Survival Storage, Part 1

Kids' treasure display

Kids’ treasure display

Or, How to Thrive with What You Have

Oftentimes, for reasons such as budget, time, energy or ownership restrictions, when it comes to decorating our homes, we don’t have the option to rip it all out and start again with a clean slate. And even if we have the means, this is not always necessity so much as choice. Personally I think you can do a lot with what you already have, save your moolah and the earth while you’re at it. You only have to look at what people achieve with rentals and dorm rooms to know how far creative thinking can take you. I’ve lived in the same 85 sq metres (915 sq feet) for something like a decade and a half. Two children ago I began to feel the squeeze.

Admittedly we also have a 35 sq m (376 sq ft) detached garage out the back and 600 sq m (6500 sq ft) to grow veggies and keep chooks. Into the garage goes furniture items I am considering living without, and clothes stored for the kids to  grow into, plus husbandly tools and camping gear. It’s storage purgatory. Things which end up there exist in a shadow world somewhere between real life and op shop hell.

However. Aside from that dirty little netherworld, in terms of real living space, I felt the squeeze  years ago. Now we have 3 children and 2 adults (and a dog) in a 3 bedroom, one living and ONE BATHROOM house. And I’m here to tell you, it’s ok.

Perspective and Vertical Storage

It’s partly in the perspective, and partly in how you manage everyone’s stuff. In terms of perspective, you only have to look at the world news, google world average wages…I won’t bore you. You know what I’m talking about. First world problems vs you know, real problems.

In terms of practical management – Vertical Storage. My friend, your friend, we’ve been through this. More in a bit.

A lot of people manage their lives well, they’re awfully organised, but their spaces just don’t exude the wow, they don’t sing; frankly they scare off people who crave style and make them think you have to gut a place just to get the wow. Like you can’t live small and cheap and have the wow.

The Wow – you can have it

No. I disagree. I live small, and cheap (or as we cheap snobs like to say, ‘frugally’), but everyone who walks through my door comments that they like what I’ve done with the place. “Warm”, “stylish” and “happy” are some of the words that are used. That’s despite the amount of stuff packed into the space, and the fact it’s a 70s…I don’t even know what to call it; ‘bungalow’ is too posh – it’s the kind of house they built on the cheap in the 70s, with nothing much to recommend it except water-tightness. (It’s tiny, but it is perfectly formed. I have always admired the designers for getting everything a house needs in all the right places in a perfect 85 sq m rectangle. Awesome.)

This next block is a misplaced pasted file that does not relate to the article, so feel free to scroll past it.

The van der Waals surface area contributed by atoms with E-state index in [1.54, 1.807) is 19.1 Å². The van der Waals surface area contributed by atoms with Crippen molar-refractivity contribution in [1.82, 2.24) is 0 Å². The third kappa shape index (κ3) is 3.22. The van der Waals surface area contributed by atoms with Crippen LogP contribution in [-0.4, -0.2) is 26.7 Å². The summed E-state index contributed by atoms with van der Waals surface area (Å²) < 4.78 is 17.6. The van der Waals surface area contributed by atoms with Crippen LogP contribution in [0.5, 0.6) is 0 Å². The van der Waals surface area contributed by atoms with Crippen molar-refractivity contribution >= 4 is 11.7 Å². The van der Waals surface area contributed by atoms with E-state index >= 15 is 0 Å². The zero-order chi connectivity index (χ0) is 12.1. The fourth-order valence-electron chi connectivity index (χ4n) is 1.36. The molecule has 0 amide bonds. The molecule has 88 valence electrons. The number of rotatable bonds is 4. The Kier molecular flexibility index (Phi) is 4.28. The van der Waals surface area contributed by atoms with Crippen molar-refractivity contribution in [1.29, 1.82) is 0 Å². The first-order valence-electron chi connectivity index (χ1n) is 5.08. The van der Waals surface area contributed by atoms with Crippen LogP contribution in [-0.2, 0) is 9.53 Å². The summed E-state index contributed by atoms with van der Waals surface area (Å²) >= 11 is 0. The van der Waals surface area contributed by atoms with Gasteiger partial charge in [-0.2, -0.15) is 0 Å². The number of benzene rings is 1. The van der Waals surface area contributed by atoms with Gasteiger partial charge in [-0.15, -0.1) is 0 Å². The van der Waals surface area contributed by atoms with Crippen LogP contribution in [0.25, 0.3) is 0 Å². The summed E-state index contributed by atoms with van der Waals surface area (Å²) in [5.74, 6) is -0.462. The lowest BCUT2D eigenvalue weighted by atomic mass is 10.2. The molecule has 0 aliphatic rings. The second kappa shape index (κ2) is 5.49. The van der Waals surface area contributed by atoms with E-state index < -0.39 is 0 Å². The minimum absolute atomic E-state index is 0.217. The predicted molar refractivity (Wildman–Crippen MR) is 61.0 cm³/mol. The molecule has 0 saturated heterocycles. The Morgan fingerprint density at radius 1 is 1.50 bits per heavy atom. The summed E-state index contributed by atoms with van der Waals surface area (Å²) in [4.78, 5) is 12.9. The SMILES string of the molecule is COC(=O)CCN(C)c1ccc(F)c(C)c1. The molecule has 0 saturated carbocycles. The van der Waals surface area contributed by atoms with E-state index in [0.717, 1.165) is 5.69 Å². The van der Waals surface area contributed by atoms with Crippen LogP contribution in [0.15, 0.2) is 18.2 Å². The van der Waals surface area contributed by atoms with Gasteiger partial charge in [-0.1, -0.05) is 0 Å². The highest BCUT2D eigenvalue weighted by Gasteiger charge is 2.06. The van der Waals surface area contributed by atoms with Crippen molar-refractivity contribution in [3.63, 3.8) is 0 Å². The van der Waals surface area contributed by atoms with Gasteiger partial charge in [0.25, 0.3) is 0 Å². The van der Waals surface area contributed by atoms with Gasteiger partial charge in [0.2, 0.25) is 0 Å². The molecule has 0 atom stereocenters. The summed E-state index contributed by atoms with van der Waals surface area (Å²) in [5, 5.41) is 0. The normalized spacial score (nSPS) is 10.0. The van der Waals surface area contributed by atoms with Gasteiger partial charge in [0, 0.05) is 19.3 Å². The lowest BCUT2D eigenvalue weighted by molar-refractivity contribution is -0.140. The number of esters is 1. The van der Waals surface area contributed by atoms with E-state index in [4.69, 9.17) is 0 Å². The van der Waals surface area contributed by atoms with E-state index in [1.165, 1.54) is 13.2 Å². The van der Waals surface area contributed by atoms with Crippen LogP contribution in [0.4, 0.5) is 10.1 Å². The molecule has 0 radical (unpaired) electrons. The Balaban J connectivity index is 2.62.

Small but perfectly formed

Small but perfectly formed

But the truth is, there’s almost nothing about it that’s new or fabulous. Plus the stylist in me has to contend with kid whozits and whatsits, and tools which, you know, need to live in the house ’cause the garage is sooo far away…..not to mention household paperwork etc queuing up for my attention. The real world of families. And that’s where I just don’t gel with those blogs where everyone seems so super-organised (daily chore checklists, pffft, in my house things get cleaned when they start begging for it; squeeky wheels and all that. And if my baseboards are dusty….ok. Maybe growing up in a third world country has left me with different priorities, or maybe I’m just grubby, IDK. I just know I don’t notice other people’s dusty baseboards).

Cupboards the size of houses

I know it’s styling for the photos, akin to airbrushing  advertising models, but it has the same effect of making ordinary people feel inadequate. Don’t misunderstand me, I do love them blogs, they have great ideas and fabulous homes; they’re pinned all over my Boards for inspiration, but where the hell is all the child-litter? Hidden in cupboards the size of my living room I’m guessing.

And that’s where my life and home exists in an alternate universe to theirs. Perhaps having add/adhd doesn’t help, but I’m still pretty sure this is the soul cry of many other real-lifers. So while it’s all very well to be inspired by these beautiful, pristine interiors, how does one marry style with real life, especially if one is confined by space, budget and ADD?

As men are wont to say, it’s what you do with it that counts. And it’s probably more true for decor than for men.